The moment of truth has come for Nokia: the company isexpected to launch its first phones based on Microsoft’s Windows PhoneOS Wednesday at Nokia World in London. CEO Stephen Elop will have toconvince consumers, operators, developers and retailers that theproducts can compete with the likes of Apple’s iPhone 4S and Samsung’sAndroid-based Galaxy family.
In the eight months since Nokia announced its decision to gowith Microsoft’s Windows Phone, Nokia has seen its smartphone marketshare erode while the sales of Windows Phone have remained low.
“Stephen Elop has made it very clear that Nokia World will be theunveiling of the first products, and it will set the tone for whatNokia hopes is the beginning of its recovery in the high-end smartphonemarket,” said Geoff Blaber, analyst at CCS Insight.
Under Elop’s leadership, Nokia has already addressed some of thecompany’s problems in low-end mobile phones, according to CarolinaMilanesi, research vice president at Gartner. But Windows Phone is themost important part of Nokia’s new strategy.
“For me, Nokia World is about Nokia showing that it is on the rightpath. But I don’t expect that any product launched this week will be amagic cure,” said Milanesi.
Nokia’s first Windows Phone-based products are also very important for Microsoft and operators, accordingto Blaber.
“Operators desperately need a counter to Android. They need Nokia tocome back and be competitive. Given the fact Nokia hasn’t been its mostcompetitive in the last few months, [operators] have becomeincreasingly dependent on Android, and that has certainly not been totheir advantage,” said Blaber.
Nokia is also a big bet for Microsoft.
“It was a major coup for Microsoft to get Nokia onboard. Nokia’s brandmay have taken a hammering, and its market share has come under strainin a lot of markets globally. But you can’t dismiss the fact that Nokiastill has unsurpassed scale and a huge level of distribution across ahost of markets globally,” he said.
That makes Nokia the best vehicle to drive Windows Phone far and wide, andreally start ramping up sales volumes, according to Blaber.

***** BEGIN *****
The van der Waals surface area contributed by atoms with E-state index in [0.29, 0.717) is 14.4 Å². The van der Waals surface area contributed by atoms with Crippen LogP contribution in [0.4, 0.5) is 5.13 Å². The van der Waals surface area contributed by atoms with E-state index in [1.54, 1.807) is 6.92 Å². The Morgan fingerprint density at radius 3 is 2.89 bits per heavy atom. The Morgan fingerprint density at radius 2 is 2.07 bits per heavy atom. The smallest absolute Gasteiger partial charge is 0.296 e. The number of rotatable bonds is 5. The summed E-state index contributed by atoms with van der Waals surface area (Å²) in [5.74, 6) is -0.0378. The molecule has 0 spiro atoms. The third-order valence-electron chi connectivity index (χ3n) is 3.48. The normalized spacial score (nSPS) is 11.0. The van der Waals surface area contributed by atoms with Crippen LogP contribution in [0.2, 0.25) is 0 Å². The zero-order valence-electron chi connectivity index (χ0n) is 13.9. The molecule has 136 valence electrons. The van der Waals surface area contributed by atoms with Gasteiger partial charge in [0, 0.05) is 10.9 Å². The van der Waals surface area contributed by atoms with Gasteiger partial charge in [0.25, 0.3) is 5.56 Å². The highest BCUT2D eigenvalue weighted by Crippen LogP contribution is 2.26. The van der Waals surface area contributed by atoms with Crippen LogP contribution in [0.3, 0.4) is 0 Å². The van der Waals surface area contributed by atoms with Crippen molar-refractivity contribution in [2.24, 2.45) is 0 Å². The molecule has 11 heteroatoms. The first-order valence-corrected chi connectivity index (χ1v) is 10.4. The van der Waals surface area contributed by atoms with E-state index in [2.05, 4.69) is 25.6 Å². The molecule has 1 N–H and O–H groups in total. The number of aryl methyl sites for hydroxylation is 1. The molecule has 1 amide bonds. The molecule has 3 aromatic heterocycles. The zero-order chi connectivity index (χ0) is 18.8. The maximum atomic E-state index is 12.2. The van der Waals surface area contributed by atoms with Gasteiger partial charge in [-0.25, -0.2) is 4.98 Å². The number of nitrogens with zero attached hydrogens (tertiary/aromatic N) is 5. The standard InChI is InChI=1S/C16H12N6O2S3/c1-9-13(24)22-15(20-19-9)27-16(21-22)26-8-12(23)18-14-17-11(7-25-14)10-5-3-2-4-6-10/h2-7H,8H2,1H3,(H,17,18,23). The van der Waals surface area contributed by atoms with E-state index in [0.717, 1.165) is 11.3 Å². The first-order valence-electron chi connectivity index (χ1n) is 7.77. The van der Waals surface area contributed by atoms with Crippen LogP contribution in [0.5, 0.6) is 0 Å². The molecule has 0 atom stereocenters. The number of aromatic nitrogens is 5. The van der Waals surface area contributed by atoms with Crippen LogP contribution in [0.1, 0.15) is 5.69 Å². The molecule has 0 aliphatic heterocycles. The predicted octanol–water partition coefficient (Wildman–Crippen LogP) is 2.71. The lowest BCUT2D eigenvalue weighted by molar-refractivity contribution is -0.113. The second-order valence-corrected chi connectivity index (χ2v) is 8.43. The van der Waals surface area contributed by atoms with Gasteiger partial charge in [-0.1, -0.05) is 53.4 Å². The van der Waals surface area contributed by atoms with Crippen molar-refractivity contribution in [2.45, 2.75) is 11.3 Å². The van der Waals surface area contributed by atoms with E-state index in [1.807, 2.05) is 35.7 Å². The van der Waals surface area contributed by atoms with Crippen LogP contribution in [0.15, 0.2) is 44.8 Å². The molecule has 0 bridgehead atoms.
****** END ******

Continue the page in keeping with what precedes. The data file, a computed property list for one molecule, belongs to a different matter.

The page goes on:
“If Microsoft can get Nokia onboard, and start to grow the installedbase, then Windows Phone becomes more attractive for other licensees,as well,” said Blaber.
Sources with knowledge of the Wednesday launch say that Nokia isexpected to launch two phones, one high-end model and one mid-marketphone, which is what HTC has done with the Radar and the Titan. Thelatter comes with a 4.7-inch screen, but Nokia is apparently stickingwith smaller sizes on both models.
Back in June, a video surfaced in which Elop demonstrated a WindowsPhone-based smartphone code-named Sea Ray, which had an 8-megapixelcamera and screen protected by Gorilla glass.
Elop also said that the industrial design of the MeeGo-based N9 wouldlive on, and that Nokia was working on other Windows-based phones.
Subsequent leaks and rumors have hinted at a number of differentproduct names, including Sun and Nokia 800, and specificationsincluding 3.7-inch screens.
Nokia has said its Windows-based smartphones will stand out from otherproducts based on Microsoft’s OS, as well as Apple’s iPhone and devices basedon Android. But the company hasn’t had much time to work on how it willdo that.
“I don’t expect much differentiation on the look and feel … but wewill probably hear something about maps because that is probably thebiggest asset Nokia has compared to the other licensees,” saidMilanesi, who thinks that Nokia will have more to say on what will setits products apart by the time of the MobileWorld Congress in Barcelona in February.
Pricing is also important, and it shouldn’t be higher than